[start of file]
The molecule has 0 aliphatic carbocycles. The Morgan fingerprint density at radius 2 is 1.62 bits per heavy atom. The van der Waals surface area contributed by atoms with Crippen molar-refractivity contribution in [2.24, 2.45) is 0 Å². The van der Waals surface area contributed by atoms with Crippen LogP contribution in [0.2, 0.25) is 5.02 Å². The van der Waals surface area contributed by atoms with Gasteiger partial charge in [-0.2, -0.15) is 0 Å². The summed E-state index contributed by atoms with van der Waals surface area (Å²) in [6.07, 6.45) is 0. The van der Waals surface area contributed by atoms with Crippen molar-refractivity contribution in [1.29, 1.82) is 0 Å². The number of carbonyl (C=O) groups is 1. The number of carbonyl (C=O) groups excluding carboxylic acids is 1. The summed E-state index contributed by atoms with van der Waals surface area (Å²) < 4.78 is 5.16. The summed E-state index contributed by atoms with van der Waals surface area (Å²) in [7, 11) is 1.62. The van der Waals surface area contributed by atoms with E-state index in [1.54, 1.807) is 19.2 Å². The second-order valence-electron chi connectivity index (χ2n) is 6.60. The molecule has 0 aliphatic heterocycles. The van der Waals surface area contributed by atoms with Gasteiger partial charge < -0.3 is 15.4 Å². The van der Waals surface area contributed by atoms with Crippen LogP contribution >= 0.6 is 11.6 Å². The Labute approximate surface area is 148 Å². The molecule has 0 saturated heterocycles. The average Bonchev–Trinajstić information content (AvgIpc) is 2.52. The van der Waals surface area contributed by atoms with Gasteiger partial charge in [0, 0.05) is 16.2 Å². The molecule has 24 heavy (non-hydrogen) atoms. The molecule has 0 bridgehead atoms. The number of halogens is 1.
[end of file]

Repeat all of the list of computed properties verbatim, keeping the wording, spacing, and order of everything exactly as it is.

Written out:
The molecule has 0 aliphatic carbocycles. The Morgan fingerprint density at radius 2 is 1.62 bits per heavy atom. The van der Waals surface area contributed by atoms with Crippen molar-refractivity contribution in [2.24, 2.45) is 0 Å². The van der Waals surface area contributed by atoms with Crippen LogP contribution in [0.2, 0.25) is 5.02 Å². The van der Waals surface area contributed by atoms with Gasteiger partial charge in [-0.2, -0.15) is 0 Å². The summed E-state index contributed by atoms with van der Waals surface area (Å²) in [6.07, 6.45) is 0. The van der Waals surface area contributed by atoms with Crippen molar-refractivity contribution in [1.29, 1.82) is 0 Å². The number of carbonyl (C=O) groups is 1. The number of carbonyl (C=O) groups excluding carboxylic acids is 1. The summed E-state index contributed by atoms with van der Waals surface area (Å²) < 4.78 is 5.16. The summed E-state index contributed by atoms with van der Waals surface area (Å²) in [7, 11) is 1.62. The van der Waals surface area contributed by atoms with E-state index in [1.54, 1.807) is 19.2 Å². The second-order valence-electron chi connectivity index (χ2n) is 6.60. The molecule has 0 aliphatic heterocycles. The van der Waals surface area contributed by atoms with Gasteiger partial charge < -0.3 is 15.4 Å². The van der Waals surface area contributed by atoms with Crippen LogP contribution >= 0.6 is 11.6 Å². The Labute approximate surface area is 148 Å². The molecule has 0 saturated heterocycles. The average Bonchev–Trinajstić information content (AvgIpc) is 2.52. The van der Waals surface area contributed by atoms with Gasteiger partial charge in [0, 0.05) is 16.2 Å². The molecule has 24 heavy (non-hydrogen) atoms. The molecule has 0 bridgehead atoms. The number of halogens is 1.